After running for close to two full months, Liz Anjos of Portland, Ore., completed the 3,529K route along the Appalachian Trail between Georgia and Maine. Anjos started her journey on July 5 and crossed the finish line 51 days, 16 hours and 30 minutes later, setting a new women’s fastest known time (FKT) for the northbound running of the route. Her result is the second-fastest ever run on the trail, only behind fellow American Jennifer Pharr-Davis, who ran the southbound FKT of 46 days, 11 hours and 20 minutes in 2011. In an Instagram post before her run, Anjos said this challenge was “a dream in the making for a long time,” and she has finally turned it into a reality.
View this post on Instagram
From Springer Mountain in Georgia to Katahdin in Maine, my nearly 52 days spent on the Appalachian Trail were like a hyperlapse of rising and falling suns, moons, stars, storms, calm, mountains, valleys… it wasn’t so much a daily endeavor, but more like a singular continuous stretch, moving ever forward. I felt so confident and prepared going into it, but I don’t think anything could have prepared me for what I was about to endure, other than doing “the thing” itself. I thought I knew, but I had no idea. I learned and grew in a way I never have. The trail taught me so much about myself and the good of other people. It taught me that while it’s impossible to control your circumstances, you can choose how you respond. Every early morning I would think, “I don’t know how I can possibly do this”, and every late evening I would think, “I can’t believe I just did that.” The trail brought out my strengths, my flaws, my little experience and vast inexperience. I don’t know if I truly ever let myself believe I would make it to Katahdin until I was literally climbing the final ascent. I think the only way I could wrap my head around what I was doing was staying in the moment and putting one foot in front of the other. I didn’t know what the future would bring, but I could keep walking. As a supported endeavor, this was truly a team effort with Warren, aka Jupiter. He was completely committed to the task and did everything to “help and not hinder.” I feel so thankful to have had him in my corner. The saying, “It takes a village…” is also very fitting as I had so much help from friends, family, and kind strangers all along the way. I was so happy to be able to share this journey with those it seemed to mean a great deal to- both in person and through Jupiter’s faithful updates. The AT is a very special place and it’s no surprise that so many people are completely captivated by the trail. I think it will take a while to unpack all I experienced. Most quiet moments throughout the day, my mind drifts to the trail. In my dreams every night, I am still hiking. My aching feet and healing toe are a reminder that it hasn’t been so long. I’m a changed person, and so grateful.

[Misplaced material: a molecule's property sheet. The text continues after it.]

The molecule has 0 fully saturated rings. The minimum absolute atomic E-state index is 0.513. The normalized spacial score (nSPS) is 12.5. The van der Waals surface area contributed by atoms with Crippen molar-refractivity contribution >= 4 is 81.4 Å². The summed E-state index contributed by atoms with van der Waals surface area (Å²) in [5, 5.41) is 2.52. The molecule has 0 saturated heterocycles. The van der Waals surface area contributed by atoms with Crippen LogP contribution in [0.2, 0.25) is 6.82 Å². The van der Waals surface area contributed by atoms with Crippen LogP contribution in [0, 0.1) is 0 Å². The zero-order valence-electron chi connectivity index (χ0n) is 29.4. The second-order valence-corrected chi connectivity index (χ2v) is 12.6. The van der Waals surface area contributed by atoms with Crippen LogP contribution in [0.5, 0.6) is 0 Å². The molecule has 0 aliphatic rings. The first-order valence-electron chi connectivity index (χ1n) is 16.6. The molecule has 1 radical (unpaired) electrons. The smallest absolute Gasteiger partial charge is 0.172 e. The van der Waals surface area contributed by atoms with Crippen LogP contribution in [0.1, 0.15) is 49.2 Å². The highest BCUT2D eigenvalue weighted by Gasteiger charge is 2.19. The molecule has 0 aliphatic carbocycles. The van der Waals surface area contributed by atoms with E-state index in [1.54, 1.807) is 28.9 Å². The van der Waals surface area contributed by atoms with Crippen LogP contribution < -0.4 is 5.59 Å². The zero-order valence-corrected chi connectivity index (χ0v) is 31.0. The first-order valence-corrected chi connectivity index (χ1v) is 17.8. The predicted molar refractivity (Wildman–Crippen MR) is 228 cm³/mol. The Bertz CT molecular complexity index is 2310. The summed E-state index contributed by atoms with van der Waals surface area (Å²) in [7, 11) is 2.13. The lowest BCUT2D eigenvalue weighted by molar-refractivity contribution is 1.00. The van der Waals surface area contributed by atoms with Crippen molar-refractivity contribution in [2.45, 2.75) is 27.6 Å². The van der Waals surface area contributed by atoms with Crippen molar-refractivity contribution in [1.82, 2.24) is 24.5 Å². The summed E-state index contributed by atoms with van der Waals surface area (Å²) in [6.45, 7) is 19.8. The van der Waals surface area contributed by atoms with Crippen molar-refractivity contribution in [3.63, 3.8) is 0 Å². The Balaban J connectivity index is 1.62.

More than a runner
Anjos ran at the collegiate level, representing Greenville College in Illinois. After graduating, she moved to Portland, where she started a career as a classical pianist that saw her tour around the world for five years. While globetrotting and performing, she still managed to train for marathons and other races.
She owns a marathon PB of 2:51:34, which she ran at the Houston Marathon earlier this year, and she has qualified for the Boston Marathon 11 times. She founded the Rose City Track Club in Portland in 2017, and in 2019, she ran her first 100K at the Hellgate 100K in Virginia, where she was the fourth-place woman and 28th overall. Whether short or long distances or on the road, track or trails, Anjos has left a mark, and she added to her running resume with her new Appalachian Trail record.
View this post on Instagram
Yesterday, August 27th, I completed the 2,193 mile Appalachian Trail from Georgia to Maine in 51 days, 16 hours, and 30 minutes- the second fastest time ever for a woman behind @jenpharrdavis, who I have so much respect and admiration for (now more than ever!), and I set the women’s fastest known time going northbound on the trail. I was supported the entire way by AT guru/legend Warren Doyle (Jupiter), who met me over 400 times on windy mountain roads with the support vehicle (Pegasus) and worked around the clock to provide the best support possible. Special thanks to David Horton for joining our crew for the first crucial days, providing moral support throughout, and sending the “bat signal” for help from amazing folks all along the trail. He told me he was glad I beat his record time set in 1991 and I believe him. 🙂 I’m blown away by the support we received from family, friends, and hiking/running communities. I have so many people to thank and tons to share, but for now I’m getting some much needed rest. Excellent trail updates by Jupiter are on mercuryontheat.com if you’d like to see how it all went down. Trip report/thoughts to come… but for now, sleep! -Mercury
The Appalachian Trail
“I felt so confident and prepared going into it, but I don’t think anything could have prepared me for what I was about to endure, other than doing ‘the thing’ itself,” Anjos wrote in another post-run report. “I thought I knew, but I had no idea.” She closed her run recap by saying the Appalachian Trail is “a very special place, and it’s no surprise that so many people are completely captivated by the trail.” Throughout her time on the run, Anjos averaged about 67K each day while making her way north from Georgia to Maine.